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Encyclopedia > Edwin McMillan

Edwin Mattison McMillan (September 18, 1907-September 7, 1991) was the first scientist to produce a transuranium element.

He was born in Redondo Beach, California. He received his Bachelor of Science degree in 1928 and his Master of Science degree in 1929, both from the California Institute of Technology; he then took his Doctor of Philosophy from Princeton University in 1932.

He joined the staff of the University of California, Berkeley upon receiving his doctorate, moving to the Berkeley Radiation Laboratory when it was founded at Berkeley in 1934.

In 1940 he created neptunium using the cyclotron at Berkeley. In World War II, he was involved in research on radar, sonar, and nuclear weapons. In 1945 he developed ideas for the improvement of the cyclotron, leading to the development of the synchrotron.

With Glenn T. Seaborg, he shared the Nobel Prize in Chemistry in 1951 for the creation of the first transuranium elements.

In 1946, he became a full professor at Berkeley, and in 1954 he was appointed associate director of the Lawrence Radiation Laboratory, being promoted to director in 1958, where he stayed until his retirement in 1973.

He was elected to the National Academy of Sciences in 1947, serving as its chairman from 1968 to 1971.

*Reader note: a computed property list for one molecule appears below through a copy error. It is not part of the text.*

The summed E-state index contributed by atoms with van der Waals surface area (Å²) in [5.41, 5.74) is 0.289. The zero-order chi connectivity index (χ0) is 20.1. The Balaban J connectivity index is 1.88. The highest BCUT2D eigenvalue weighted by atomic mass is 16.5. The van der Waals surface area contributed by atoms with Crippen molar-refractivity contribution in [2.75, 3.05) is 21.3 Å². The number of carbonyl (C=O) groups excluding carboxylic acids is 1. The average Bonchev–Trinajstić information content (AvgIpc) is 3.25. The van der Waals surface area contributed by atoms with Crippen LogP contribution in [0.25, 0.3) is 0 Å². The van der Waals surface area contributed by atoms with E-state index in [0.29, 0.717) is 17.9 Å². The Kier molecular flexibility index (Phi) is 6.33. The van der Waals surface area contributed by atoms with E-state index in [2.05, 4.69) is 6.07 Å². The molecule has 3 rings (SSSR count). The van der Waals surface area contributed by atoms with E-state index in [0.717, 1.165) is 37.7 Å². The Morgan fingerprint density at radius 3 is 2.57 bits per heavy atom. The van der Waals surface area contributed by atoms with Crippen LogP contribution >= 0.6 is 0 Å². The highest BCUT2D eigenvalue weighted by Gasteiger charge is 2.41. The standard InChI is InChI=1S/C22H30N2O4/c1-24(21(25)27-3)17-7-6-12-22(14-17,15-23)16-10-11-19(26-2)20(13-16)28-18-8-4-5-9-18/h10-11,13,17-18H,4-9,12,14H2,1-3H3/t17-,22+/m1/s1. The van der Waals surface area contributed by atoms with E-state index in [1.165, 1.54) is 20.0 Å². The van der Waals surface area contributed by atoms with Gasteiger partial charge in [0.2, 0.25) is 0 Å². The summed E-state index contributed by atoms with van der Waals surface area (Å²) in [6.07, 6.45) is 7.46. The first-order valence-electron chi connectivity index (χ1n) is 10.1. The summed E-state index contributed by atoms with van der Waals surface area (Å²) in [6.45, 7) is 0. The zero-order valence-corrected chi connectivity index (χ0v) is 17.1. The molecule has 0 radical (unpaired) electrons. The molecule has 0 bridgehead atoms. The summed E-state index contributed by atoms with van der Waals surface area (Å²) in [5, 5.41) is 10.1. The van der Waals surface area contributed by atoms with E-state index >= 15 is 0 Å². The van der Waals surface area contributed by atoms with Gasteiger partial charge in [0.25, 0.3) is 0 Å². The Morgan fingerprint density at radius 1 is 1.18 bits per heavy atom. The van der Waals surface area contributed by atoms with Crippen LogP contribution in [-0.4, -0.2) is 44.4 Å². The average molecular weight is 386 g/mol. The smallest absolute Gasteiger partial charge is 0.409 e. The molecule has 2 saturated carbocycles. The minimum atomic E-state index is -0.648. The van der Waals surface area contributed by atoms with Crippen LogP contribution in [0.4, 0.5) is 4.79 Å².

Results from FactBites:
Edwin Mattison McMillan, September 18, 1907—September 8, 1991 | By J. David Jackson and W. K. H. Panofsky | ... (5896 words)
McMillan also understood clearly the focusing effect of the radial fall-off of the magnetic field and the magnitude of the deviation from the synchronicity condition in the cyclotron produced by that radial fall-off, added to the relativistic mass increase.
McMillan recognized that when particles are accelerated in a radiofrequency field not at the crest of the radiofrequency amplitude but on the side of the waveform, the particles would be locked stably at a certain phase.
McMillan himself participated in the mapping of the neutron beam produced by high-energy deuterons on internal targets and was an advisory participant in innumerable experiments.
  More results at FactBites »



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